It is well established that African Americans have higher levels of cardiometabolic risk factors than whites and are less likely to achieve hypertension and diabetes control. The neighborhood environment is a critical structural determinant of these disparities given the disproportionate exposure of African Americans to deleterious residential environments. In light of this, we propose using the JHS, a state of the art epidemiologic cohort of African Americans (n=5,306), combined with rigorously assessed neighborhood contextual factors to examine longitudinal associations between features of the physical, social, and local healthcare environment and cardiometabolic risk factor development and management over a 20-year period. Understanding the role of changing neighborhood environments in shaping cardiometabolic risk factor development and management is critical to improving causal inferences and developing appropriate policies and interventions designed to mitigate the burden of cardiometabolic risk factors in this high-risk population. Furthermore, understanding these changes in the unique context of the South, a region of the country with the highest burden of chronic disease and urban areas characterized by high proportions of African Americans, low population density, and geographically dispersed amenities, will allow us to better understand how neighborhood processes operate in this setting and better tailor ongoing prevention efforts. The primary goals of the proposed study are to: 1) compile a multilevel database of time-varying neighborhood contextual data (i.e. physical, social, and healthcare characteristics) that can be linked to the Jackson Heart Study (JHS)? a unique, state-of-the art cohort study of African Americans and 2) to examine longitudinal associations of changes in neighborhood contextual factors with HTN and DBM development and management.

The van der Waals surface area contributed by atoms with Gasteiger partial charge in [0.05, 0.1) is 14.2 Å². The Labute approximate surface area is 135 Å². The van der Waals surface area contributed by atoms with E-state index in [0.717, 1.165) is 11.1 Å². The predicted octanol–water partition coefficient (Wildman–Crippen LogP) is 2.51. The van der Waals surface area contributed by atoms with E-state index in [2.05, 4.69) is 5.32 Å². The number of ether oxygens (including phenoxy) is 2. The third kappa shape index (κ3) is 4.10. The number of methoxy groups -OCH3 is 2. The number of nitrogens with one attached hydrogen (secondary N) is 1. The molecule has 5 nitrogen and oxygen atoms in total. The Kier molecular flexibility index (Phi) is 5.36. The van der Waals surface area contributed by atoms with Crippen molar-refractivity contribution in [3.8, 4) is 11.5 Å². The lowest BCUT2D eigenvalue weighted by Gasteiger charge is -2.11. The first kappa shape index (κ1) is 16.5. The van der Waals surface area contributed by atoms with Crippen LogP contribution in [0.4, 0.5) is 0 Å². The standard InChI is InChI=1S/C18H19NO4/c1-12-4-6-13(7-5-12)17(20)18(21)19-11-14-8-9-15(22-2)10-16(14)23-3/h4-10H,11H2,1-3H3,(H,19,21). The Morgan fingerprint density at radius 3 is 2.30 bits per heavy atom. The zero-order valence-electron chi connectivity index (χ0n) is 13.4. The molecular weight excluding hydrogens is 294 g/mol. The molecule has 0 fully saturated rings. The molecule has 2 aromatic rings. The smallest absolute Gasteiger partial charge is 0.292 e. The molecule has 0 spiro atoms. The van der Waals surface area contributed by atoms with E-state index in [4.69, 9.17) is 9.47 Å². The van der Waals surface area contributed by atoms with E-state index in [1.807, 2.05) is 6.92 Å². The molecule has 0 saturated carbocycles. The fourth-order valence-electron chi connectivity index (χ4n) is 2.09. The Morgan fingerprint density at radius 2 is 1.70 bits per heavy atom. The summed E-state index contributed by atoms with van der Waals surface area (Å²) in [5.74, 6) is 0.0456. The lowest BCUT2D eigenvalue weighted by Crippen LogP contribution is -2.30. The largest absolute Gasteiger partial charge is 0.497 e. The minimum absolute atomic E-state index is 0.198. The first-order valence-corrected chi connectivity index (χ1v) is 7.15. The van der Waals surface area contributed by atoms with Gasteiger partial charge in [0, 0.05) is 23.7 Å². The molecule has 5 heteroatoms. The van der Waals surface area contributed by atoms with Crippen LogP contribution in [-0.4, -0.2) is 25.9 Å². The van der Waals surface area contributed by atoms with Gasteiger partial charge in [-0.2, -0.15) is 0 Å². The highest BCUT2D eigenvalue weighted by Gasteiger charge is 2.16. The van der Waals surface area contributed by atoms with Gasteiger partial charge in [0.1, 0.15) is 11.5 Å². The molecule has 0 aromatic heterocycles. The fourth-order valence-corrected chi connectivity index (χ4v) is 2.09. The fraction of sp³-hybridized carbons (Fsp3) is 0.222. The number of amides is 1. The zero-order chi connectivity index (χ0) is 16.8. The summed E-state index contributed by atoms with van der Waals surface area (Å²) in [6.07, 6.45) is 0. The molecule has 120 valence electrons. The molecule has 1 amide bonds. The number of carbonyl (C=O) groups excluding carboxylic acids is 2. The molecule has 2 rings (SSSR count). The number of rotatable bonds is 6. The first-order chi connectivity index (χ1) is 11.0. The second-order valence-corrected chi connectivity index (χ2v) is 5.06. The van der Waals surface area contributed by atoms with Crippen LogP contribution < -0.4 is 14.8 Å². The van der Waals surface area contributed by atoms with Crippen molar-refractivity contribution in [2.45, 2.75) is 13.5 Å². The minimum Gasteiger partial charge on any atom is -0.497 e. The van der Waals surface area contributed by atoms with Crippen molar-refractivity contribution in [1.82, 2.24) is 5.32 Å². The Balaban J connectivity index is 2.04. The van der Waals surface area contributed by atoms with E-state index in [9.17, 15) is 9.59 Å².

Aim 1 will examine longitudinal associations between time-varying physical and social neighborhood features and cardiometabolic risk factors among African American adults.
Aim 2 will examine longitudinal associations between time-varying neighborhood physical and social features and HTN and DBM control.
Aim 3 will examine associations between local access to primary care and cardiometabolic risk factor development and management and whether features of the physical and social environment modify associations. This project will build upon detailed neighborhood data collection from Exams 1-3, incorporate emerging neighborhood data collection techniques, and take advantage of the collaborative partnership established between the Drexel University Dornsife School of Public Health and the JHS through the Center for Integrative Approaches to Health Disparities.
The overarching goal of this project is to use the Jackson Heart Study? a state-of-the-art cohort study of African American adults? to investigate longitudinal associations between features of the neighborhood physical, social, and healthcare environment and cardiometabolic risk development and management over a 20-year period. Understanding these associations independently and synergistically is critical for the prevention and management of cardiovascular disease risk factors in African Americans and the reduction of racial health inequalities.